America’s pandemic response has suffered from a well-publicized lack of PPE, of assessments, of contact tracers. However 10 months into the worldwide pandemic, with COVID instances and hospitalizations reaching staggering new ranges throughout the county, essentially the most dire and difficult-to-address of shortages is simply getting worse—that of the well being care employees wanted to are inclined to sufferers.
As CEO of AMN Healthcare, America’s largest well being care staffing firm, Susan Salka finds herself on each side of this disaster, sending in AMN’s reinforcements to short-staffed services—the corporate has made greater than 50,000 placements this 12 months—whereas scrambling to discover a provide of prepared well being care employees to fill the remaining gaps.
Salka, a 30-year veteran of the Texas-based firm, which recorded $2.2 billion in income in 2019, spoke with Fortune final week in regards to the present scenario, the challenges of the pandemic, and the long-term outlook for the well being care workforce. Spoiler alert: COVID vaccines gained’t resolve all the things.
This interview has been edited for readability and size.
Fortune: You run the most important well being care staffing agency within the nation. Are you able to inform us about AMN and its historical past?
Salka: I’ve been lucky to be right here over 30 years and once I began, it was a journey nurse firm. That’s nonetheless the most important a part of our enterprise. That phase of the trade has grown, however again then it was only a cottage trade. There have been a bunch of small corporations that had been touring nurses across the nation to the place they had been wanted most based mostly on shortages or seasonal wants. We grew to be the most important journey nurse firm within the trade, however our shoppers had been actually wanting extra from us, and we had been seeing the should be a extra diversified and holistic well being care staffing firm. We both de novo invested in or acquired different well being care disciplines corresponding to doctor staffing, allied staffing, pharmacists, well being care leaders, billing, coding, income cycle, and many others.
Proper now, most corporations of any dimension in our trade are diversified, however we had been the primary mover to maneuver from being a single service/single product firm right into a multidiscipline, diversified well being care staffing firm. That actually served us very effectively within the trade and additional expanded our management place. In 2010, we launched right into a journey of offering totally different workforce options and know-how options to assist [clients] be extra environment friendly at how they contract their contingent employees and rent and handle their everlasting employees—issues like managed providers packages and scheduling, predictive analytics, after which extra just lately, telehealth choices that create a digital workforce by issues like distant language interpretation or distant speech remedy providers to college students in faculties.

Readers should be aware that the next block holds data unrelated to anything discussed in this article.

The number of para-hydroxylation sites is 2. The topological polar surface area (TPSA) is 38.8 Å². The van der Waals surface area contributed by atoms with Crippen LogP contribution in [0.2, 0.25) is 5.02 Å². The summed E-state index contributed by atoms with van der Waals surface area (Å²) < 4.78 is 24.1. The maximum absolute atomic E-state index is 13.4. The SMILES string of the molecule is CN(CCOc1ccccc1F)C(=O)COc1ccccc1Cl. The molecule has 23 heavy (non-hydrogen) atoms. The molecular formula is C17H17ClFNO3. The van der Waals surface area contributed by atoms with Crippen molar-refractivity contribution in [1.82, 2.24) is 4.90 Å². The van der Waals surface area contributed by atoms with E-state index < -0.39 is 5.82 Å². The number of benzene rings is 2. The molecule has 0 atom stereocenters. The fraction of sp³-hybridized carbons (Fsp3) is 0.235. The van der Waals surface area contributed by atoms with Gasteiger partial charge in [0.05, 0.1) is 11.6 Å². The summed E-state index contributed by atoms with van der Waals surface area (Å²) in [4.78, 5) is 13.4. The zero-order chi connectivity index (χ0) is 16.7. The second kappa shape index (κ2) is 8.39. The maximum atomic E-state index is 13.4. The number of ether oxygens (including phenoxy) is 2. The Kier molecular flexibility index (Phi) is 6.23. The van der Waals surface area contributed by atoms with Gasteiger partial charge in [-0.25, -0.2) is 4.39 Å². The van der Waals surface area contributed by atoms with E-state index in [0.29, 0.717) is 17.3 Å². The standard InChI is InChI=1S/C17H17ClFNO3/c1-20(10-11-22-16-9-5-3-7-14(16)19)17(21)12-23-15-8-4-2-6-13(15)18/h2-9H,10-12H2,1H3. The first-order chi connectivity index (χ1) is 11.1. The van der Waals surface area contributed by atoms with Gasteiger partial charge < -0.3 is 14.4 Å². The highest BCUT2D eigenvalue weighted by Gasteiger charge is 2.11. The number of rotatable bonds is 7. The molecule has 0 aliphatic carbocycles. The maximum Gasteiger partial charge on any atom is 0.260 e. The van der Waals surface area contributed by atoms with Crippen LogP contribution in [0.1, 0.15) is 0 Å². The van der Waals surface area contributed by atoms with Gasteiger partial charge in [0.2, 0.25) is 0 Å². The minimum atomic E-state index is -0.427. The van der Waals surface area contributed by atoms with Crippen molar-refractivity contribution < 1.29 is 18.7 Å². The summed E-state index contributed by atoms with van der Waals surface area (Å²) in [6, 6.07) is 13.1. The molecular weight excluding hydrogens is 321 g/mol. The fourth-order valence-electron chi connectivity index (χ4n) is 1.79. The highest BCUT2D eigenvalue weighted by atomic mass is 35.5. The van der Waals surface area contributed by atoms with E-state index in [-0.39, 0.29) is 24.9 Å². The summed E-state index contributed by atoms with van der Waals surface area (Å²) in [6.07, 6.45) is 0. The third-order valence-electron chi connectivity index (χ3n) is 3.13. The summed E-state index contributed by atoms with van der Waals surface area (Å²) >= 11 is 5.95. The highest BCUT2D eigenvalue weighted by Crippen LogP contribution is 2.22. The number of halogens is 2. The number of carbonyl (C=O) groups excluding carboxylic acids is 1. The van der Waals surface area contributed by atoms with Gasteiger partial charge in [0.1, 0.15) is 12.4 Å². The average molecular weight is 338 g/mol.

I consider our evolution as type of going by these necessary step modifications in response to the market but additionally in response to the practicality of you’ll be able to’t have well being care employees in every single place they’re wanted bodily. Wherever you’ll be able to introduce know-how and telehealth or simply create efficiencies in order that the dear employees that they’ve is best, that’s what we’re making an attempt to do.
What are workforce options—is that outsourcing?
Beforehand and nonetheless for some hospitals or programs, they’ll work with 50 or 100 totally different companies that present contingent employees. A managed providers supplier contract centralizes that operate with an outsourced companion like AMN. We deal with all the procurement and billing and contracting and credentialing for all of the contingent employees. We’ve obtained massive shoppers like Kaiser and different giant programs that simply outsource all of their contingent staffing to us—primarily scientific—however we do companion with Randstad for the nonclinical half for what their wants is likely to be. The hospital then has a kind of centralized means of guaranteeing that they’ve obtained good processes and consistency of the standard of clinicians which are coming by their doorways, even when they’ve a number of settings, which in fact, today any decent-size system has hospitals, they’ve clinics, they’ve dwelling well being. Their workforce wants are rather more numerous than they had been perhaps 20 years in the past.
What has enterprise been like throughout the pandemic?